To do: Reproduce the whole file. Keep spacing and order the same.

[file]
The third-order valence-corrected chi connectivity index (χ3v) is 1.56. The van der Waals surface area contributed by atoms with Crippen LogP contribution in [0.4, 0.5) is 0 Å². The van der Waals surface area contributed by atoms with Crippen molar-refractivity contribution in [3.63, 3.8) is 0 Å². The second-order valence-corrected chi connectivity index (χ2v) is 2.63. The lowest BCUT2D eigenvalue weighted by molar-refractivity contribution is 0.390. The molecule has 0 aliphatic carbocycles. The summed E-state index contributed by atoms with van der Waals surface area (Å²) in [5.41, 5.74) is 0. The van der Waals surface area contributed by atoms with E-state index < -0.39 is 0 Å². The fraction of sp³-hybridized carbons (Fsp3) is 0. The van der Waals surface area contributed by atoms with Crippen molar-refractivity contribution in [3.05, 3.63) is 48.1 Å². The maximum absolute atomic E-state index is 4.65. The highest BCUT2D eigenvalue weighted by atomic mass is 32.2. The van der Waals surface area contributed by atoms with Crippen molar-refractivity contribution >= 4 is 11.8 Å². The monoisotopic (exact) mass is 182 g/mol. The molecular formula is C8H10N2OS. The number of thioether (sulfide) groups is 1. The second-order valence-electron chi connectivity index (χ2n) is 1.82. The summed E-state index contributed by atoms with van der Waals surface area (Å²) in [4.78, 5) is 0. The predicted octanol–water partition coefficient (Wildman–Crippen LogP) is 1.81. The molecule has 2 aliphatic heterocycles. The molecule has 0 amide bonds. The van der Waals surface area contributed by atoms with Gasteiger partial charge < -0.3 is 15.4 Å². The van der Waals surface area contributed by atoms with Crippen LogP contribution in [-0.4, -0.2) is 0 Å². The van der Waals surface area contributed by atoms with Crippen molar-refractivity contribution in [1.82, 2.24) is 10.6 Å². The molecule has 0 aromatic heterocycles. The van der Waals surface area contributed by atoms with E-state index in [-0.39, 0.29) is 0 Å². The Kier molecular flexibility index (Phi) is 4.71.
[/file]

The third-order valence-corrected chi connectivity index (χ3v) is 1.56. The van der Waals surface area contributed by atoms with Crippen LogP contribution in [0.4, 0.5) is 0 Å². The van der Waals surface area contributed by atoms with Crippen molar-refractivity contribution in [3.63, 3.8) is 0 Å². The second-order valence-corrected chi connectivity index (χ2v) is 2.63. The lowest BCUT2D eigenvalue weighted by molar-refractivity contribution is 0.390. The molecule has 0 aliphatic carbocycles. The summed E-state index contributed by atoms with van der Waals surface area (Å²) in [5.41, 5.74) is 0. The van der Waals surface area contributed by atoms with E-state index < -0.39 is 0 Å². The fraction of sp³-hybridized carbons (Fsp3) is 0. The van der Waals surface area contributed by atoms with Crippen molar-refractivity contribution in [3.05, 3.63) is 48.1 Å². The maximum absolute atomic E-state index is 4.65. The highest BCUT2D eigenvalue weighted by atomic mass is 32.2. The van der Waals surface area contributed by atoms with Crippen molar-refractivity contribution >= 4 is 11.8 Å². The monoisotopic (exact) mass is 182 g/mol. The molecular formula is C8H10N2OS. The number of thioether (sulfide) groups is 1. The second-order valence-electron chi connectivity index (χ2n) is 1.82. The summed E-state index contributed by atoms with van der Waals surface area (Å²) in [4.78, 5) is 0. The predicted octanol–water partition coefficient (Wildman–Crippen LogP) is 1.81. The molecule has 2 aliphatic heterocycles. The molecule has 0 amide bonds. The van der Waals surface area contributed by atoms with Gasteiger partial charge < -0.3 is 15.4 Å². The van der Waals surface area contributed by atoms with Crippen LogP contribution in [-0.4, -0.2) is 0 Å². The van der Waals surface area contributed by atoms with Crippen molar-refractivity contribution in [1.82, 2.24) is 10.6 Å². The molecule has 0 aromatic heterocycles. The van der Waals surface area contributed by atoms with E-state index in [-0.39, 0.29) is 0 Å². The Kier molecular flexibility index (Phi) is 4.71.